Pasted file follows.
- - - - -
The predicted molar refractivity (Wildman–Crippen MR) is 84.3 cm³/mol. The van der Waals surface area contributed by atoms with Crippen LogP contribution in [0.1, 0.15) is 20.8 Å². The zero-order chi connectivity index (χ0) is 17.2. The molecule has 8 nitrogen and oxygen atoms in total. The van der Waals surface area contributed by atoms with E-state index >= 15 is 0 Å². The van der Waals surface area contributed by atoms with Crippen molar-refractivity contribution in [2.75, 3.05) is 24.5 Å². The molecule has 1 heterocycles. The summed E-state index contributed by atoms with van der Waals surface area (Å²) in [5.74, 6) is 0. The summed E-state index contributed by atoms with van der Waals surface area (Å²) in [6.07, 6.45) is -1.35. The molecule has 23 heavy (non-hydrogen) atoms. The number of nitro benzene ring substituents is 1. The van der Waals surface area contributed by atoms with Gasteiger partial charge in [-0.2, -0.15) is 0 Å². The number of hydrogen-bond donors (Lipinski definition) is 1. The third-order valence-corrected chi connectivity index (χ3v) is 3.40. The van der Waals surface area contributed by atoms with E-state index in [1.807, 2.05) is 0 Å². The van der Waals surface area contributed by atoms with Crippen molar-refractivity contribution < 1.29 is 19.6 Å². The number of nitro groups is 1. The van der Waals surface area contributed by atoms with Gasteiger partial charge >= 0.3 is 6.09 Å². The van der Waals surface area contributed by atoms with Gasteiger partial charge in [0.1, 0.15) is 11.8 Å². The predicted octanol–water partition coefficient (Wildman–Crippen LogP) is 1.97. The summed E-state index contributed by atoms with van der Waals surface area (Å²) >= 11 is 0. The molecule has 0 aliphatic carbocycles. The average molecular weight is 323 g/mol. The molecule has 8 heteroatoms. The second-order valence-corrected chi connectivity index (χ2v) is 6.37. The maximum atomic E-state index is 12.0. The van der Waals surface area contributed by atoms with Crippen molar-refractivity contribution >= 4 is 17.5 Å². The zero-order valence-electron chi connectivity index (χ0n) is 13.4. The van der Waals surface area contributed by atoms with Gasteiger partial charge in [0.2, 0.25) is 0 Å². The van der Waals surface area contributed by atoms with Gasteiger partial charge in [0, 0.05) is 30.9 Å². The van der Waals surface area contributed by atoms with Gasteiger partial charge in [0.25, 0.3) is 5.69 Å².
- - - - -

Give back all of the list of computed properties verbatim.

The predicted molar refractivity (Wildman–Crippen MR) is 84.3 cm³/mol. The van der Waals surface area contributed by atoms with Crippen LogP contribution in [0.1, 0.15) is 20.8 Å². The zero-order chi connectivity index (χ0) is 17.2. The molecule has 8 nitrogen and oxygen atoms in total. The van der Waals surface area contributed by atoms with E-state index >= 15 is 0 Å². The van der Waals surface area contributed by atoms with Crippen molar-refractivity contribution in [2.75, 3.05) is 24.5 Å². The molecule has 1 heterocycles. The summed E-state index contributed by atoms with van der Waals surface area (Å²) in [5.74, 6) is 0. The summed E-state index contributed by atoms with van der Waals surface area (Å²) in [6.07, 6.45) is -1.35. The molecule has 23 heavy (non-hydrogen) atoms. The number of nitro benzene ring substituents is 1. The van der Waals surface area contributed by atoms with Gasteiger partial charge in [-0.2, -0.15) is 0 Å². The number of hydrogen-bond donors (Lipinski definition) is 1. The third-order valence-corrected chi connectivity index (χ3v) is 3.40. The van der Waals surface area contributed by atoms with E-state index in [1.807, 2.05) is 0 Å². The van der Waals surface area contributed by atoms with Crippen molar-refractivity contribution < 1.29 is 19.6 Å². The number of nitro groups is 1. The van der Waals surface area contributed by atoms with Gasteiger partial charge >= 0.3 is 6.09 Å². The van der Waals surface area contributed by atoms with Gasteiger partial charge in [0.1, 0.15) is 11.8 Å². The predicted octanol–water partition coefficient (Wildman–Crippen LogP) is 1.97. The summed E-state index contributed by atoms with van der Waals surface area (Å²) >= 11 is 0. The molecule has 0 aliphatic carbocycles. The average molecular weight is 323 g/mol. The molecule has 8 heteroatoms. The second-order valence-corrected chi connectivity index (χ2v) is 6.37. The maximum atomic E-state index is 12.0. The van der Waals surface area contributed by atoms with Crippen molar-refractivity contribution >= 4 is 17.5 Å². The zero-order valence-electron chi connectivity index (χ0n) is 13.4. The van der Waals surface area contributed by atoms with Gasteiger partial charge in [0.2, 0.25) is 0 Å². The van der Waals surface area contributed by atoms with Gasteiger partial charge in [0, 0.05) is 30.9 Å². The van der Waals surface area contributed by atoms with Gasteiger partial charge in [0.25, 0.3) is 5.69 Å².